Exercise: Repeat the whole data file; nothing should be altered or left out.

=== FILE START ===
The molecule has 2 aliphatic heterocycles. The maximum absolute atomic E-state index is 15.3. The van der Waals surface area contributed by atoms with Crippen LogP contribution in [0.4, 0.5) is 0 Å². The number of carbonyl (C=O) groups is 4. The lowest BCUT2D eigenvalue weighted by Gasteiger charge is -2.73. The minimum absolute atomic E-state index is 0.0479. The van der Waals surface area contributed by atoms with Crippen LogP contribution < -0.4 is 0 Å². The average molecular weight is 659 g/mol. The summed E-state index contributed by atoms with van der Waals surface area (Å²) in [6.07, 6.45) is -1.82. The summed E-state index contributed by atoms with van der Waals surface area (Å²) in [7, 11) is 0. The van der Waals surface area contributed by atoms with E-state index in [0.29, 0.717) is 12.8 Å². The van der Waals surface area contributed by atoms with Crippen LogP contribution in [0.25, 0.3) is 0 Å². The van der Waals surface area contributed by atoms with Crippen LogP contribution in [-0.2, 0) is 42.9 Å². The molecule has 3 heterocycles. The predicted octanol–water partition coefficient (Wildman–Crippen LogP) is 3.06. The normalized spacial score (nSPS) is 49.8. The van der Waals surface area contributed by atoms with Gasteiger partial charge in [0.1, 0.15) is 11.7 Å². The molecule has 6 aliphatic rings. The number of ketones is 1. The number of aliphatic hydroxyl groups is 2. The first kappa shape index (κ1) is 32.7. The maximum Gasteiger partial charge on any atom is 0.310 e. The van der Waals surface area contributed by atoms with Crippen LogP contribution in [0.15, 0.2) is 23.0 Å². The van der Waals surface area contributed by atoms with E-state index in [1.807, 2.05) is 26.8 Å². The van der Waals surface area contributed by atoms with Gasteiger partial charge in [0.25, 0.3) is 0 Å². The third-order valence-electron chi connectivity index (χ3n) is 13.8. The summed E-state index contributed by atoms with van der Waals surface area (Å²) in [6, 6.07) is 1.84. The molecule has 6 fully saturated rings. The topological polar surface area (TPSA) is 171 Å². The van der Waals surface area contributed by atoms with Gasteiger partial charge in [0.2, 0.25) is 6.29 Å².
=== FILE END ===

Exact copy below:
The molecule has 2 aliphatic heterocycles. The maximum absolute atomic E-state index is 15.3. The van der Waals surface area contributed by atoms with Crippen LogP contribution in [0.4, 0.5) is 0 Å². The number of carbonyl (C=O) groups is 4. The lowest BCUT2D eigenvalue weighted by Gasteiger charge is -2.73. The minimum absolute atomic E-state index is 0.0479. The van der Waals surface area contributed by atoms with Crippen LogP contribution < -0.4 is 0 Å². The average molecular weight is 659 g/mol. The summed E-state index contributed by atoms with van der Waals surface area (Å²) in [6.07, 6.45) is -1.82. The summed E-state index contributed by atoms with van der Waals surface area (Å²) in [7, 11) is 0. The van der Waals surface area contributed by atoms with E-state index in [0.29, 0.717) is 12.8 Å². The van der Waals surface area contributed by atoms with Crippen LogP contribution in [0.25, 0.3) is 0 Å². The van der Waals surface area contributed by atoms with Crippen LogP contribution in [-0.2, 0) is 42.9 Å². The molecule has 3 heterocycles. The predicted octanol–water partition coefficient (Wildman–Crippen LogP) is 3.06. The normalized spacial score (nSPS) is 49.8. The van der Waals surface area contributed by atoms with Gasteiger partial charge in [0.1, 0.15) is 11.7 Å². The molecule has 6 aliphatic rings. The number of ketones is 1. The number of aliphatic hydroxyl groups is 2. The first kappa shape index (κ1) is 32.7. The maximum Gasteiger partial charge on any atom is 0.310 e. The van der Waals surface area contributed by atoms with Crippen LogP contribution in [0.15, 0.2) is 23.0 Å². The van der Waals surface area contributed by atoms with E-state index in [1.807, 2.05) is 26.8 Å². The van der Waals surface area contributed by atoms with Gasteiger partial charge in [0.25, 0.3) is 0 Å². The third-order valence-electron chi connectivity index (χ3n) is 13.8. The summed E-state index contributed by atoms with van der Waals surface area (Å²) in [6, 6.07) is 1.84. The molecule has 6 fully saturated rings. The topological polar surface area (TPSA) is 171 Å². The van der Waals surface area contributed by atoms with Gasteiger partial charge in [0.2, 0.25) is 6.29 Å².